After a long or hard run, the last thing you may feel like doing is eating a big meal, particularly if your workout left you queasy.
But you need to refuel, preferably within 30 minutes, so you can recover. That doesn’t mean you have to cook up a heavy omelet or big bowl of oatmeal. A quick, tasty smoothie will kick-start recovery.
“Smoothies are a great way for runners to meet nutrient needs,” says sports nutritionist Cassie Dimmick, “especially when it’s necessary to quickly consume a mix of carbs and protein for muscle repair.”
But runner beware: Smoothie bar options can top 3 500kJ, and bottled brands are often low in nutrients.
By blending your own with your choice of ingredients and with as much or as little ice as you want, you can make flavorful smoothies with carbs, protein, fiber, and healthy fats.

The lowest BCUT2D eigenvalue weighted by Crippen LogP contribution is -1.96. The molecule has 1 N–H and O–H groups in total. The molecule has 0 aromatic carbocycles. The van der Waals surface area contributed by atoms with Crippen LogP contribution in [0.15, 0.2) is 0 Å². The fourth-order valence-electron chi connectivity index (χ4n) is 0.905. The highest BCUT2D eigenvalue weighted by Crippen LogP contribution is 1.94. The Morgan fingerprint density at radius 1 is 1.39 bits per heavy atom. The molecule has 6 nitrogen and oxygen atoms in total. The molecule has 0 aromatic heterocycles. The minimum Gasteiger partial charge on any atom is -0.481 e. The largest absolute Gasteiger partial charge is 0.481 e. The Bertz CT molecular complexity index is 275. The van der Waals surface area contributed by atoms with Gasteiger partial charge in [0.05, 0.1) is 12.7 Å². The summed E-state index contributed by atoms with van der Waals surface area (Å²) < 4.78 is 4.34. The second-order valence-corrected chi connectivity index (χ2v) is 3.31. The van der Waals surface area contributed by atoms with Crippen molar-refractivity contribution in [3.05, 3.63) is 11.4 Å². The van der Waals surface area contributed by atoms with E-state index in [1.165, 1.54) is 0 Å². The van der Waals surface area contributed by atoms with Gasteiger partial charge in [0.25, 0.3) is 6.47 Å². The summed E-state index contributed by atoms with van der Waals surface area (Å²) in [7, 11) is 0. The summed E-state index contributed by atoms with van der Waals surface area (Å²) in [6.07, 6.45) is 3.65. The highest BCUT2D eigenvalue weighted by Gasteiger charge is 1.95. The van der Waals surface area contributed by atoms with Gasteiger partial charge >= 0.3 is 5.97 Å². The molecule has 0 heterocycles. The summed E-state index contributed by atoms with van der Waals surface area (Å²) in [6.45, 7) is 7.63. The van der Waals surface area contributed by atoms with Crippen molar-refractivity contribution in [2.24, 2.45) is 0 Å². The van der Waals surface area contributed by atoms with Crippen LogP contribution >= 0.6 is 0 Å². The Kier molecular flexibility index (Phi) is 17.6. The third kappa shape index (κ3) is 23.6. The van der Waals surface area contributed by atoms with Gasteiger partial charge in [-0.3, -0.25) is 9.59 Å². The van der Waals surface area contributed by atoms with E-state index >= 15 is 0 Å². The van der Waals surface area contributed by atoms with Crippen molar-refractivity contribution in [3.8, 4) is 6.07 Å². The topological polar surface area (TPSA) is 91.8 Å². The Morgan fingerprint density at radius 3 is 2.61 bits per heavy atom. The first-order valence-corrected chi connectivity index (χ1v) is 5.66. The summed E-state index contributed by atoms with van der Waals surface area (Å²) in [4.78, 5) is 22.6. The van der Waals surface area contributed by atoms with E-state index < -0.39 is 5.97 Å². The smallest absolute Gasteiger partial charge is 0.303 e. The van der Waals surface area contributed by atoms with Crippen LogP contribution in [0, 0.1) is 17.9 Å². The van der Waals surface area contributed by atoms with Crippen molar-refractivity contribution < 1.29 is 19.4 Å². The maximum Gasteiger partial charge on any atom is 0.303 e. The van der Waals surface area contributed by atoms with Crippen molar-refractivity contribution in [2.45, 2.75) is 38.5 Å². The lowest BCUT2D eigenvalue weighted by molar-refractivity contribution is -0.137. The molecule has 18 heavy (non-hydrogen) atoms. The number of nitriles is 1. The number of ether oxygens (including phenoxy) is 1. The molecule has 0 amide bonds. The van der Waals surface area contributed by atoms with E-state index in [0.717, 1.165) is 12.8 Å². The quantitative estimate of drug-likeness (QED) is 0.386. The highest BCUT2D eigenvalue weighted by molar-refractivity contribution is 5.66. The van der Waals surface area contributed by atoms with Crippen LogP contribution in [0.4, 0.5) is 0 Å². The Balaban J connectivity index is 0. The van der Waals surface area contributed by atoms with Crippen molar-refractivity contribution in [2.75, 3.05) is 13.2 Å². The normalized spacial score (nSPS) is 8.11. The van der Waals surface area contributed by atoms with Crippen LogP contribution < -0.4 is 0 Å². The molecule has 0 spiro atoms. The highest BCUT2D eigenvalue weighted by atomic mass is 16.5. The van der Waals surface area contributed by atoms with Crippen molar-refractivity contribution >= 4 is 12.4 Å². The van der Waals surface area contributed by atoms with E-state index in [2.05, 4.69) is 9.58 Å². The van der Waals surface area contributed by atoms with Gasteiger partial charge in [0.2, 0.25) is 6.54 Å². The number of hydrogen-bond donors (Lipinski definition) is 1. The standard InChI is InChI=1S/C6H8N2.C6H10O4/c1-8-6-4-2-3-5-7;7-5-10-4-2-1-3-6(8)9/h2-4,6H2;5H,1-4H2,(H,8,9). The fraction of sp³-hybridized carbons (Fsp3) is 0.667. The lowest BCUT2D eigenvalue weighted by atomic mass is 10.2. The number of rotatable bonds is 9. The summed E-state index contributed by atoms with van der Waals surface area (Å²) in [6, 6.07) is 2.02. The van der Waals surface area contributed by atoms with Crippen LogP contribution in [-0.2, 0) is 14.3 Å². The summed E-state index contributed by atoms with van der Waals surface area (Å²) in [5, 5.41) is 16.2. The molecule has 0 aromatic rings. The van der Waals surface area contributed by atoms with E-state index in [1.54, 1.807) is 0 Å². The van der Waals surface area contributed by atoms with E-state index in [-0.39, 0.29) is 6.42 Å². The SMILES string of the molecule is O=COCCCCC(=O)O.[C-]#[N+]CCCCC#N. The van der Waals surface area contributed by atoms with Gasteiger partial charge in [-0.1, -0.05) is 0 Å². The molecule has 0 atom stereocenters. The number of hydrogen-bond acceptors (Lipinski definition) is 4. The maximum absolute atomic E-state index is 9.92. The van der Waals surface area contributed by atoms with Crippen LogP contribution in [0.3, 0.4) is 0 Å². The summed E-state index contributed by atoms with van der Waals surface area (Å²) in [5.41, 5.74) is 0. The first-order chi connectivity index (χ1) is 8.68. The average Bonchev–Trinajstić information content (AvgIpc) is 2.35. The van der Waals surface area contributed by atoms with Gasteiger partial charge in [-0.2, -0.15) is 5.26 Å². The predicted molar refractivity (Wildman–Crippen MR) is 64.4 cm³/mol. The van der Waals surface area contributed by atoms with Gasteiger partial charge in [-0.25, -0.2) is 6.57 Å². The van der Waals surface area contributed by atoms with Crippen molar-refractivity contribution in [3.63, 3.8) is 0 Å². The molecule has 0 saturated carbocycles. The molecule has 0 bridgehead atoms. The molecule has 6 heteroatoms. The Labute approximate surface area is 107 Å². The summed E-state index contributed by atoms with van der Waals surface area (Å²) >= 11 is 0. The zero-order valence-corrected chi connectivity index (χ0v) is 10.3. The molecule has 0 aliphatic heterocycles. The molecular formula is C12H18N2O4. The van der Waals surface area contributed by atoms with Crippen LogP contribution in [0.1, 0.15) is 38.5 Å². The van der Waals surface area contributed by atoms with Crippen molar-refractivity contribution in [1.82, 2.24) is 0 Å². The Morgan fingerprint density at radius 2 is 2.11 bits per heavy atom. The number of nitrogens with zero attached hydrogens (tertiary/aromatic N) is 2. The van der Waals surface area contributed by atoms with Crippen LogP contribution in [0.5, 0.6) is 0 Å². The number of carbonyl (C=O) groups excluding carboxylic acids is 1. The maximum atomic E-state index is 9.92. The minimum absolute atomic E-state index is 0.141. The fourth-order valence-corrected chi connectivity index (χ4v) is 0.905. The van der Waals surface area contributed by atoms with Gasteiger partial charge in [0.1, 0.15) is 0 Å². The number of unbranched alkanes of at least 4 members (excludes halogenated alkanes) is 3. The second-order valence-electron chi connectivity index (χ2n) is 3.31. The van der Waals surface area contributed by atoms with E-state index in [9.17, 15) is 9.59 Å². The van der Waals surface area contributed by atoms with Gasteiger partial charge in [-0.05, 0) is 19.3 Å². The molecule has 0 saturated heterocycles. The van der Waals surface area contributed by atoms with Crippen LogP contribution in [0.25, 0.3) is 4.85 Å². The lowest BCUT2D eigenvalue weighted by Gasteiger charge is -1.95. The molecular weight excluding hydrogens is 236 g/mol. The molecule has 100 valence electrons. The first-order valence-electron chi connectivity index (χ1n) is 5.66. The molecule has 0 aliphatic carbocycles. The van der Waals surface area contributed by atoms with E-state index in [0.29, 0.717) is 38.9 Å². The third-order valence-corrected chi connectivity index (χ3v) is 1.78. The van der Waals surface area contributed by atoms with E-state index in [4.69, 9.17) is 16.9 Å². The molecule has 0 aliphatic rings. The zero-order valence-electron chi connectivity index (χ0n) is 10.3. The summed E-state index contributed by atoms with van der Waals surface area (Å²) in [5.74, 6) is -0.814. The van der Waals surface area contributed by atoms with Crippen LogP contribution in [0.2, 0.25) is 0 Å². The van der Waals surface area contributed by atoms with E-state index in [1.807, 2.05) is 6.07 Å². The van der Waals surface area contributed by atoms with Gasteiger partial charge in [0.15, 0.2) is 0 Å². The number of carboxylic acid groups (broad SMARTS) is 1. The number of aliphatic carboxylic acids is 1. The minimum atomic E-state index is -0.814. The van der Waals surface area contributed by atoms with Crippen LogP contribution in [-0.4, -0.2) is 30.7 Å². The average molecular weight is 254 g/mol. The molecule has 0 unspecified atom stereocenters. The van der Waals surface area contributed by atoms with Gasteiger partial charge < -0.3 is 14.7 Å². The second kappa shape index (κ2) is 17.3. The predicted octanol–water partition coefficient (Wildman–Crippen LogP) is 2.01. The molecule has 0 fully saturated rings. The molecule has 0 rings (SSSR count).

At less than 1200kJ each, these smoothies are easy on the stomach in more ways than one.
Use 125 to 250mk liquid – either water or milk. If you use fruit juice, remember that this is high in sugar – and calories. Limit it to 180ml.
If you add powders such as flaxseed, psyllium husk or other fibres, account for the fact that they absorb liquid… so more water will be needed to avoid a stodgey consistency!
Fruits & Veg
Use half to one cup of produce such as berries, mango, spinach or tomato. Frozen produce is just as good as fresh – and makes smoothies cold!
Fats and Proteins
Limit to one serving of healthy fats to keep kilojoules in check. Try a tablespoon of nut butter. use one serving of protein, like 1/2 a cup of soya beans.
Spices and Sweeteners
Honey, syrup and other sugars have few nutrients, so use no more than 1 teaspoon. Add 1/4 teaspoon of ground spices such as nutmeg or ginger.
Ice ice baby
More ice (1 cup) will give a thick, milkshake consistency – while less ice will produce a thinner smoothie. Use less ice if using frozen produce.